Pep Guardiola's decision to pick a three-man defense and plug the midfield for last season's Champions League elimination to Lyon was jarring.
It was at odds with Manchester City's usual attacking style. It seemed to confuse the players. The Spaniard was overcomplicating matters rather than trusting what had made his team so successful.
Guardiola was, to reel out the hackneyed term, overthinking.
But City are different this season. As they showed in Wednesday's Champions League progression at Borussia Dortmund's expense, they can move between playing on the front foot and exercising caution in a way that previously eluded them. They regroup and adapt instead of cowering when things don't go to plan.
"I know we have great players and a great team and should have been to the semis earlier. We were lacking something. We made little mistakes which led to goals," midfielder Ilkay Gundogan said during Tuesday's prematch press conference.
He added: "I feel like we are much more stable at the moment. We are defending well."
There was still a defensive mistake, of course. This is City, after all. John Stones, reborn this season when he seemed destined for the exit, was so far behind the thought process that led to Dortmund's goal that the keys to his Ford Ranchero were jangling in the pockets of his disco flares. The ball went over the daydreaming center-back's head and, via Erling Haaland and Mahmoud Dahoud, eventually broke to Jude Bellingham. The 17-year-old's smash swung the tie in Dortmund's favor.
Until then, City's structure had withstood Dortmund's pressure. When the German team passed the halfway line, Guardiola's side was packed into two sturdy banks of four. Riyad Mahrez also dropped back on occasion, leaving Kevin De Bruyne alone in attack.
The setup would have been alien to City on the day of that embarrassing Champions League exit a year ago. It would have been Pep overthinking again. But this season, the players can do it. It wasn't a lack of familiarity with the system that caused Bellingham's opener, as Rodri and Gundogan regularly clogged up the midfield until Guardiola tweaked his tactics in mid-December; it was Stones' mistake.
Without that blip, the Premier League leaders could have seen out the game in this conservative manner. They didn't look uncomfortable.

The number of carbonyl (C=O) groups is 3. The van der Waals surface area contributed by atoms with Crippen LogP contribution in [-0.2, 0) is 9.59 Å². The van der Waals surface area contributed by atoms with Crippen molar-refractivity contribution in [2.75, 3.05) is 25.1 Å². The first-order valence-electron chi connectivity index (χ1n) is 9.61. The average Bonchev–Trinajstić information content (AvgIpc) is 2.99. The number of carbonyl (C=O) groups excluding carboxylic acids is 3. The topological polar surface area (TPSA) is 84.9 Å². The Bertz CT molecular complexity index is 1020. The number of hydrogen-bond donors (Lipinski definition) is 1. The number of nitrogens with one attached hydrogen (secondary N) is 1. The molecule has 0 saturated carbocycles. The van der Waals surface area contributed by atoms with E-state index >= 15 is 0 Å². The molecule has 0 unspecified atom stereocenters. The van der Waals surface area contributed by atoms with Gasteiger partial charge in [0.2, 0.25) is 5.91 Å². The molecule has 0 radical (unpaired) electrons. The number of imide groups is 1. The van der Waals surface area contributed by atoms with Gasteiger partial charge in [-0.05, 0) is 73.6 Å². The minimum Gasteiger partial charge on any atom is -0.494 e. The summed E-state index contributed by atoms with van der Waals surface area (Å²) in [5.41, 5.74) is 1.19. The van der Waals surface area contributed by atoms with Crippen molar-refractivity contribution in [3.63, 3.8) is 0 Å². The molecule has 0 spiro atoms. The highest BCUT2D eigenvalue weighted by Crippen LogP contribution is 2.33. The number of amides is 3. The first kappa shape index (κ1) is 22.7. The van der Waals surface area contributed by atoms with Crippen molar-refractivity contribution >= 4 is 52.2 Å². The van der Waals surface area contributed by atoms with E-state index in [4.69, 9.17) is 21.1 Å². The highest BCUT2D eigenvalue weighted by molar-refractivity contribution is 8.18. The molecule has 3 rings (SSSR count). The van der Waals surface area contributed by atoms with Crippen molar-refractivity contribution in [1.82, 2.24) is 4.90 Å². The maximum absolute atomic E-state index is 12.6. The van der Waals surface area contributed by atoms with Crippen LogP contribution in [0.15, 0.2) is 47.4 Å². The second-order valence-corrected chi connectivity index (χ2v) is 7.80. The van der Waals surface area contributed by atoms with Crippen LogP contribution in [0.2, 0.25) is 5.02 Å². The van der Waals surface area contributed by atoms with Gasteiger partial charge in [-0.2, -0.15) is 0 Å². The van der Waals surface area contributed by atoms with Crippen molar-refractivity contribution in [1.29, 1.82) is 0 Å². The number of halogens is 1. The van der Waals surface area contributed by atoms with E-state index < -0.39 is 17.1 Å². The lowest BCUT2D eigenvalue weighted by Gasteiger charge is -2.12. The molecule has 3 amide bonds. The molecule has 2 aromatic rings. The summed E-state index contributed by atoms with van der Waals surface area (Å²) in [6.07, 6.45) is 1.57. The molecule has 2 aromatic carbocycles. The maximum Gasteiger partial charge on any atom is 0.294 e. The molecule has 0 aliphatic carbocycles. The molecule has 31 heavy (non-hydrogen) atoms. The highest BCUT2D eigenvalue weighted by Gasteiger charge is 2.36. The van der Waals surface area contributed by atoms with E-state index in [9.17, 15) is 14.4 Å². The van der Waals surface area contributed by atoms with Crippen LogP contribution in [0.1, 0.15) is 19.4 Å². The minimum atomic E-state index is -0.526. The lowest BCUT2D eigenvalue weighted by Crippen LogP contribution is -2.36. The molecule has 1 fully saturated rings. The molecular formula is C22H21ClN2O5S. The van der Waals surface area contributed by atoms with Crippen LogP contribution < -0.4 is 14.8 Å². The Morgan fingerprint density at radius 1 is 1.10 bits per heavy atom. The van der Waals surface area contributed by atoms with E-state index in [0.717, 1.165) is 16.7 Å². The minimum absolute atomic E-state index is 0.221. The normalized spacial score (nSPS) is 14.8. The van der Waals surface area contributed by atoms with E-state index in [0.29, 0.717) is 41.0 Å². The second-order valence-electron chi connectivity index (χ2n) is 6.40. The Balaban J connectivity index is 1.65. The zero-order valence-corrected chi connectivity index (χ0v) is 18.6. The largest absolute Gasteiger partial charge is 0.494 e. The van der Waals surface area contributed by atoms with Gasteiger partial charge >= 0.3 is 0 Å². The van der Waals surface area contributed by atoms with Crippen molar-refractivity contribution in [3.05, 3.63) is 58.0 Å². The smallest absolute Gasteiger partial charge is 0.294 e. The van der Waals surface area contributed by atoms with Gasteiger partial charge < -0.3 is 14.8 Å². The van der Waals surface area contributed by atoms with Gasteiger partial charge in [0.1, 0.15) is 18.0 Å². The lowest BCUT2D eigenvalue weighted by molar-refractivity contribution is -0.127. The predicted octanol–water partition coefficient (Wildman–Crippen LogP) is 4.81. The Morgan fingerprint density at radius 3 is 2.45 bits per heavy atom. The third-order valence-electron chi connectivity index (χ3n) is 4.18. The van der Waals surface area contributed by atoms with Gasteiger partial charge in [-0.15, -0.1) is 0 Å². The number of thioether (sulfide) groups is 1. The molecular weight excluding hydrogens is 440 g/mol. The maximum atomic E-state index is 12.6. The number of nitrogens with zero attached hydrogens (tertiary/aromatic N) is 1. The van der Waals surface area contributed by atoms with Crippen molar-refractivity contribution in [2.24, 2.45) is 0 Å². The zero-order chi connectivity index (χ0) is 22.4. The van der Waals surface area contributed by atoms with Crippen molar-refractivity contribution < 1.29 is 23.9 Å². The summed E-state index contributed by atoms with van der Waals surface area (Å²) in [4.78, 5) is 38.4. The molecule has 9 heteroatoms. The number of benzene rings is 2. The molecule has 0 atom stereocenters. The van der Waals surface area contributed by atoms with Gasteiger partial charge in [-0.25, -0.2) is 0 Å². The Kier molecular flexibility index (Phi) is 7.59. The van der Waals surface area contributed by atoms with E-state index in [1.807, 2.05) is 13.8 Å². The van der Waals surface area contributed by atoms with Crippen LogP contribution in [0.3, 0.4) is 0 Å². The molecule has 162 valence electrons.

The way City changed their mindset and started to pick and pull at the seams of Dortmund's defense after Bellingham's tally should please Guardiola. City had lost eight and drawn two of the previous 10 matches in which they trailed at halftime; overcoming adversity has been difficult for these players. But this time, they turned the page with an assured flourish, like a cocksure conductor moving on to the next composition.
They were patient, almost heartened by their own belief that they could turn it around. And they did so days after losing 2-1 to Leeds United despite having 29 shots on goal.
De Bruyne was unsurprisingly at the center of it all, crashing a shot off the bar and teasing a free-kick into the area, and he was even more relentless in the second half. The Belgian misplaced passes as he tried to pry Dortmund open, but the ball was always muscled back by De Bruyne or one of his teammates. They were in the mood.
The penalty that restored City's advantage will be debated, as all handball decisions are. But there is no denying the spot-kick Mahrez lashed past Marwin Hitz was deserved.
City were comfortable. They didn't question Guardiola's approach as they did in previous Champions League terms. They had seized control of the tie, and they weren't going to give it back. De Bruyne almost scored when he shimmied through a series of challenges, and though Hitz met his effort with a fine save, it was over about a minute later: Phil Foden received the ball from a short-corner routine and drove it in from the edge of the area.
"We've lost both games fair and square," Bellingham told beIN Sports. "Congratulations to them, they're the better side on both nights - I think with the ball, just brilliant."
Foden celebrated with his manager and teammates, enjoying more than just the culmination of a job well done. City had proved they could adapt to the circumstances and get the result. In the four eliminations that preceded this season, a failure to do this had been City's undoing - and a clear flaw in the management of one of football's greatest tacticians.
Perhaps Guardiola and his team have finally learned from those mistakes.